About the Author

Welcome to my blog! I, the author, am an American/Canadian Orthodox Christian born in Central Africa and raised there and in the Pacific Northwest, the Caribbean, and the Horn of Africa with a short 2-year stint at a boarding school in East Africa. I moved to the American Midwest for university and since then have lived here and in Eastern Europe, the Horn of Africa, and the Pacific Northwest.

I became a catechumen in an English-speaking Antiochian Orthodox church during high school, spent the rest of high school attending Greek, Kikuyu, and Swahili-speaking Alexandrian and Coptic Orthodox churches (as well as the occasional Ethiopian and Armenian Orthodox church), and was finally received into Orthodoxy in an American Orthodox ("OCA") church in the Midwest.

In the years since my conversion I've been on the move quite a lot and consequently have had the opportunity to be involved in American, Ethiopian, Greek, Russian, and Ukrainian Orthodox parishes for extended periods of time and also visit Albanian, Armenian, Bulgarian, Coptic, Greek, Malankara, Old Ritualist, Romanian, and Serbian Orthodox churches. What amazes me the most about my experiences of Old World Orthodoxy is that countries as diverse and far apart as Russia and Ethiopia, Egypt and the Ukraine, et cetera, can still witness to the same Apostolic Faith.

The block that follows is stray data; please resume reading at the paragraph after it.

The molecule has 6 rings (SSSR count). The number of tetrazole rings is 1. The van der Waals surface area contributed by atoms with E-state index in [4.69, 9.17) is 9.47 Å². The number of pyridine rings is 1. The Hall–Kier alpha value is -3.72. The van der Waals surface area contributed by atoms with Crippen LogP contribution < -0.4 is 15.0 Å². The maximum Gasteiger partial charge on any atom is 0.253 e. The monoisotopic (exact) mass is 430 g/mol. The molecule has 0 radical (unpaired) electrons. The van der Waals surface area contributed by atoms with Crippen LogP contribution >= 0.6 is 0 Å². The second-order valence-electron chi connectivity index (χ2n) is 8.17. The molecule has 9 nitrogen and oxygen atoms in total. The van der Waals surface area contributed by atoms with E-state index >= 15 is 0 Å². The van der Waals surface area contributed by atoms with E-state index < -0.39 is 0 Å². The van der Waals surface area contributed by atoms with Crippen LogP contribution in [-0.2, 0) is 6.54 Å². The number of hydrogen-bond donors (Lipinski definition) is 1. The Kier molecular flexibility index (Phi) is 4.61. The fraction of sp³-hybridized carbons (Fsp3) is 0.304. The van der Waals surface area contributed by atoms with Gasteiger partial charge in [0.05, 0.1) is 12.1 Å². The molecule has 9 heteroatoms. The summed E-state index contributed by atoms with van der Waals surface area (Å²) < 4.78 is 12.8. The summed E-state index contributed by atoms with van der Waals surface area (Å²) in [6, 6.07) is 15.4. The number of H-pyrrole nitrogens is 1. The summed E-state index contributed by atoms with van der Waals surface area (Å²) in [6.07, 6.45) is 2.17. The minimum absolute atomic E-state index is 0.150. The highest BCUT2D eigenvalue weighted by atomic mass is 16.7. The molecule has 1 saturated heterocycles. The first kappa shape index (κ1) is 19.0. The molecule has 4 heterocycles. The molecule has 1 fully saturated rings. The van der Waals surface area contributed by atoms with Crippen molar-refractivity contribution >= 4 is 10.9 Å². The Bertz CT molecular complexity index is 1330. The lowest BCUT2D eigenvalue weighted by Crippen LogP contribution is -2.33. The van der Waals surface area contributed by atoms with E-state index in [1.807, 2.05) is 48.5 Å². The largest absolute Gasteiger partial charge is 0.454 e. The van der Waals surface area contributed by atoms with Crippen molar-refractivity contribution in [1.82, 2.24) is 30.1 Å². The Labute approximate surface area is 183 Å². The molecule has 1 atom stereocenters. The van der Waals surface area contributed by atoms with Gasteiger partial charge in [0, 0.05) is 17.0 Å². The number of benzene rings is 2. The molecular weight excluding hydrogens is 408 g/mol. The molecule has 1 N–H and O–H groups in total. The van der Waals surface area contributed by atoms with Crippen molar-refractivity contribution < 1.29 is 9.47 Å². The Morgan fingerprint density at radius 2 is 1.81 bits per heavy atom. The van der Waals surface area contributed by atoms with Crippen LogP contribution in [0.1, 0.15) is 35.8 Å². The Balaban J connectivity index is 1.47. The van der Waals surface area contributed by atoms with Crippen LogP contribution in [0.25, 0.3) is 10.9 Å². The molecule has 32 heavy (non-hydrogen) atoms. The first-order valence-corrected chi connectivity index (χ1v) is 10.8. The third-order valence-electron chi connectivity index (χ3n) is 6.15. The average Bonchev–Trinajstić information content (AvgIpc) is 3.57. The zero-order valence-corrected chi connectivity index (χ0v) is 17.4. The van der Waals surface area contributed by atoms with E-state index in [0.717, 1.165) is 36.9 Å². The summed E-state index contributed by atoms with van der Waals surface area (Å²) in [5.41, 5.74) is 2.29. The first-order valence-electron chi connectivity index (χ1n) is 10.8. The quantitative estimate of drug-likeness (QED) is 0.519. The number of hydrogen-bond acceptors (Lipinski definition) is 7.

I'm not the most faithful Orthodox Christian, but my faith remains central in my life as I wander the globe. If I'm overly dramatic in how I portray things at times, then that's probably why :-). As Dostoevsky said, "Judge our people not by what they are, but by what they wish to become." Judge accordingly, and please remember me in your prayers!

On a side note, the reasoning behind the naming of this blog can be found here, whilst the listing of Local Orthodox Churches includes both the autocephalous churches (ranked according to my own personal diptychs ;-) ) and the autonomous and/or self-governing churches with their mother churches in parentheses. The status of some of the Orthodox Churches listed is considered controversial, but their mysteries are generally recognized as true and their current exclusion from world Orthodoxy appears to be largely political in origin and therefore, in my history-oriented view, of passing significance.

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